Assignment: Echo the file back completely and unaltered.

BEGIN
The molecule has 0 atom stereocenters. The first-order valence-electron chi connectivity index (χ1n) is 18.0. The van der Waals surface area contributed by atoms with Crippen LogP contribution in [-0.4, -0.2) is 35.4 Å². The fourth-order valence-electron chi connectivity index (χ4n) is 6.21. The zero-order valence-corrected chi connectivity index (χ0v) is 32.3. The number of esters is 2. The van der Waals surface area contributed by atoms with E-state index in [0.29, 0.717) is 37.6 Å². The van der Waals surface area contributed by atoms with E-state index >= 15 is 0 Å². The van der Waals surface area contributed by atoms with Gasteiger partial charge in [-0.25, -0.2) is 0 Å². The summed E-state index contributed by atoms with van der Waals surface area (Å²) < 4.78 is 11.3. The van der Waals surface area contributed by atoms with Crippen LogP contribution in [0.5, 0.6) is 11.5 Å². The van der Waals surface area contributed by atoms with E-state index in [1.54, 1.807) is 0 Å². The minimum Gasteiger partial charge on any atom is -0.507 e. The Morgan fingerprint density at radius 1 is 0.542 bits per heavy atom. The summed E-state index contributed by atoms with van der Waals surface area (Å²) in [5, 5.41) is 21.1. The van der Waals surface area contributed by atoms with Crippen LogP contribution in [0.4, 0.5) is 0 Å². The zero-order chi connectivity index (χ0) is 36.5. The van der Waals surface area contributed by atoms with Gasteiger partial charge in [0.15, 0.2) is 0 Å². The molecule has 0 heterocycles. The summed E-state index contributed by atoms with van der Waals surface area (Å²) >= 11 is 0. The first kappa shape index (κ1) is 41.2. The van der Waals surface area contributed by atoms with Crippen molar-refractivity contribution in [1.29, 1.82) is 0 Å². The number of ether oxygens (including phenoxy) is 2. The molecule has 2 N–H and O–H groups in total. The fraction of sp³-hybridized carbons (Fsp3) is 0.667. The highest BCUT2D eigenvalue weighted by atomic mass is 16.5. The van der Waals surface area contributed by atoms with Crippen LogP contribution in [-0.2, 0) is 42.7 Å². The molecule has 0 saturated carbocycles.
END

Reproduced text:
The molecule has 0 atom stereocenters. The first-order valence-electron chi connectivity index (χ1n) is 18.0. The van der Waals surface area contributed by atoms with Crippen LogP contribution in [-0.4, -0.2) is 35.4 Å². The fourth-order valence-electron chi connectivity index (χ4n) is 6.21. The zero-order valence-corrected chi connectivity index (χ0v) is 32.3. The number of esters is 2. The van der Waals surface area contributed by atoms with E-state index in [0.29, 0.717) is 37.6 Å². The van der Waals surface area contributed by atoms with E-state index >= 15 is 0 Å². The van der Waals surface area contributed by atoms with Gasteiger partial charge in [-0.25, -0.2) is 0 Å². The summed E-state index contributed by atoms with van der Waals surface area (Å²) < 4.78 is 11.3. The van der Waals surface area contributed by atoms with Crippen LogP contribution in [0.5, 0.6) is 11.5 Å². The van der Waals surface area contributed by atoms with E-state index in [1.54, 1.807) is 0 Å². The minimum Gasteiger partial charge on any atom is -0.507 e. The Morgan fingerprint density at radius 1 is 0.542 bits per heavy atom. The summed E-state index contributed by atoms with van der Waals surface area (Å²) in [5, 5.41) is 21.1. The van der Waals surface area contributed by atoms with Crippen LogP contribution in [0.4, 0.5) is 0 Å². The zero-order chi connectivity index (χ0) is 36.5. The van der Waals surface area contributed by atoms with Gasteiger partial charge in [0.15, 0.2) is 0 Å². The molecule has 0 heterocycles. The summed E-state index contributed by atoms with van der Waals surface area (Å²) >= 11 is 0. The first kappa shape index (κ1) is 41.2. The van der Waals surface area contributed by atoms with Crippen molar-refractivity contribution in [1.29, 1.82) is 0 Å². The number of ether oxygens (including phenoxy) is 2. The molecule has 2 N–H and O–H groups in total. The fraction of sp³-hybridized carbons (Fsp3) is 0.667. The highest BCUT2D eigenvalue weighted by atomic mass is 16.5. The van der Waals surface area contributed by atoms with Crippen LogP contribution in [-0.2, 0) is 42.7 Å². The molecule has 0 saturated carbocycles.